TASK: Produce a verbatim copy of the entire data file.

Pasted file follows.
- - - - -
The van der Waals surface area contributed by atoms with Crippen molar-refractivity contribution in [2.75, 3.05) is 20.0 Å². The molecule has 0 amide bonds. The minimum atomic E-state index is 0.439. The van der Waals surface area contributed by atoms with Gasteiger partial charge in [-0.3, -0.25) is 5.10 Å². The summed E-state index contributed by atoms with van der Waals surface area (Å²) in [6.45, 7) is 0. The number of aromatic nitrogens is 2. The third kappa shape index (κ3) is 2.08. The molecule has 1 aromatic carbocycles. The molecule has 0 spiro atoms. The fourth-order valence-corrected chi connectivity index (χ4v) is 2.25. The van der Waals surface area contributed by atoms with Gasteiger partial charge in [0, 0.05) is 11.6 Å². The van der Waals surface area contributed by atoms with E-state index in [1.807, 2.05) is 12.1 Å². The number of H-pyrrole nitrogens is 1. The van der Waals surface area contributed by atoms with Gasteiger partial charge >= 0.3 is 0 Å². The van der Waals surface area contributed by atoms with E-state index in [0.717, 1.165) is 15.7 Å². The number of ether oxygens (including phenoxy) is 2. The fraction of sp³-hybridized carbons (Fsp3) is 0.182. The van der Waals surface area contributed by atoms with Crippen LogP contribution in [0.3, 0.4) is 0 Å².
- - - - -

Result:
The van der Waals surface area contributed by atoms with Crippen molar-refractivity contribution in [2.75, 3.05) is 20.0 Å². The molecule has 0 amide bonds. The minimum atomic E-state index is 0.439. The van der Waals surface area contributed by atoms with Gasteiger partial charge in [-0.3, -0.25) is 5.10 Å². The summed E-state index contributed by atoms with van der Waals surface area (Å²) in [6.45, 7) is 0. The number of aromatic nitrogens is 2. The third kappa shape index (κ3) is 2.08. The molecule has 1 aromatic carbocycles. The molecule has 0 spiro atoms. The fourth-order valence-corrected chi connectivity index (χ4v) is 2.25. The van der Waals surface area contributed by atoms with Gasteiger partial charge in [0, 0.05) is 11.6 Å². The van der Waals surface area contributed by atoms with E-state index in [1.807, 2.05) is 12.1 Å². The number of H-pyrrole nitrogens is 1. The van der Waals surface area contributed by atoms with Gasteiger partial charge >= 0.3 is 0 Å². The van der Waals surface area contributed by atoms with E-state index in [0.717, 1.165) is 15.7 Å². The number of ether oxygens (including phenoxy) is 2. The fraction of sp³-hybridized carbons (Fsp3) is 0.182. The van der Waals surface area contributed by atoms with Crippen LogP contribution in [0.3, 0.4) is 0 Å².